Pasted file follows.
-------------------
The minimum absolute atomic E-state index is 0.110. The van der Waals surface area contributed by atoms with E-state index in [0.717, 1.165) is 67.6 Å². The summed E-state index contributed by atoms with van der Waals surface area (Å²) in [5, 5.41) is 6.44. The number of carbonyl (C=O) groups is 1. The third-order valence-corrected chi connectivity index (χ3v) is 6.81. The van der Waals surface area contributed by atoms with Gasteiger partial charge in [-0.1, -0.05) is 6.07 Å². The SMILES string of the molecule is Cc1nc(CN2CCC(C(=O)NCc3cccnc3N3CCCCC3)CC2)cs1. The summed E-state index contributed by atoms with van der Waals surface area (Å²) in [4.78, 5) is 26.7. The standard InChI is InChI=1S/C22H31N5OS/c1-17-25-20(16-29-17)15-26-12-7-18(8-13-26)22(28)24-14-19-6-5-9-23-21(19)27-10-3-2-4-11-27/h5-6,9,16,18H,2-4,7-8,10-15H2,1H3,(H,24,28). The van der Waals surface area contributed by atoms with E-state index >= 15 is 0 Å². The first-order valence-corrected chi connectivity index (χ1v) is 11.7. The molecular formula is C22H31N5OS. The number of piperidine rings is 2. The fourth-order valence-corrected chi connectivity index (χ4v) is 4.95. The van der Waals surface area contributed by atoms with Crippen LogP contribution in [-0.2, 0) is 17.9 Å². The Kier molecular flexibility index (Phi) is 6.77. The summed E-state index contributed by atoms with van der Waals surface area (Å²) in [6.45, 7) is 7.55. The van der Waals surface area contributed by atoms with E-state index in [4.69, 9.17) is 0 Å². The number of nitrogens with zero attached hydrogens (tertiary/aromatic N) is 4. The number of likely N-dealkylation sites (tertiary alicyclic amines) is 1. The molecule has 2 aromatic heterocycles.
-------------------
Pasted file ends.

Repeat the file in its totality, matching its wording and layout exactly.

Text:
The minimum absolute atomic E-state index is 0.110. The van der Waals surface area contributed by atoms with E-state index in [0.717, 1.165) is 67.6 Å². The summed E-state index contributed by atoms with van der Waals surface area (Å²) in [5, 5.41) is 6.44. The number of carbonyl (C=O) groups is 1. The third-order valence-corrected chi connectivity index (χ3v) is 6.81. The van der Waals surface area contributed by atoms with Gasteiger partial charge in [-0.1, -0.05) is 6.07 Å². The SMILES string of the molecule is Cc1nc(CN2CCC(C(=O)NCc3cccnc3N3CCCCC3)CC2)cs1. The summed E-state index contributed by atoms with van der Waals surface area (Å²) in [4.78, 5) is 26.7. The standard InChI is InChI=1S/C22H31N5OS/c1-17-25-20(16-29-17)15-26-12-7-18(8-13-26)22(28)24-14-19-6-5-9-23-21(19)27-10-3-2-4-11-27/h5-6,9,16,18H,2-4,7-8,10-15H2,1H3,(H,24,28). The van der Waals surface area contributed by atoms with E-state index >= 15 is 0 Å². The first-order valence-corrected chi connectivity index (χ1v) is 11.7. The molecular formula is C22H31N5OS. The number of piperidine rings is 2. The fourth-order valence-corrected chi connectivity index (χ4v) is 4.95. The van der Waals surface area contributed by atoms with Crippen LogP contribution in [-0.2, 0) is 17.9 Å². The Kier molecular flexibility index (Phi) is 6.77. The summed E-state index contributed by atoms with van der Waals surface area (Å²) in [6.45, 7) is 7.55. The van der Waals surface area contributed by atoms with E-state index in [4.69, 9.17) is 0 Å². The number of nitrogens with zero attached hydrogens (tertiary/aromatic N) is 4. The number of likely N-dealkylation sites (tertiary alicyclic amines) is 1. The molecule has 2 aromatic heterocycles.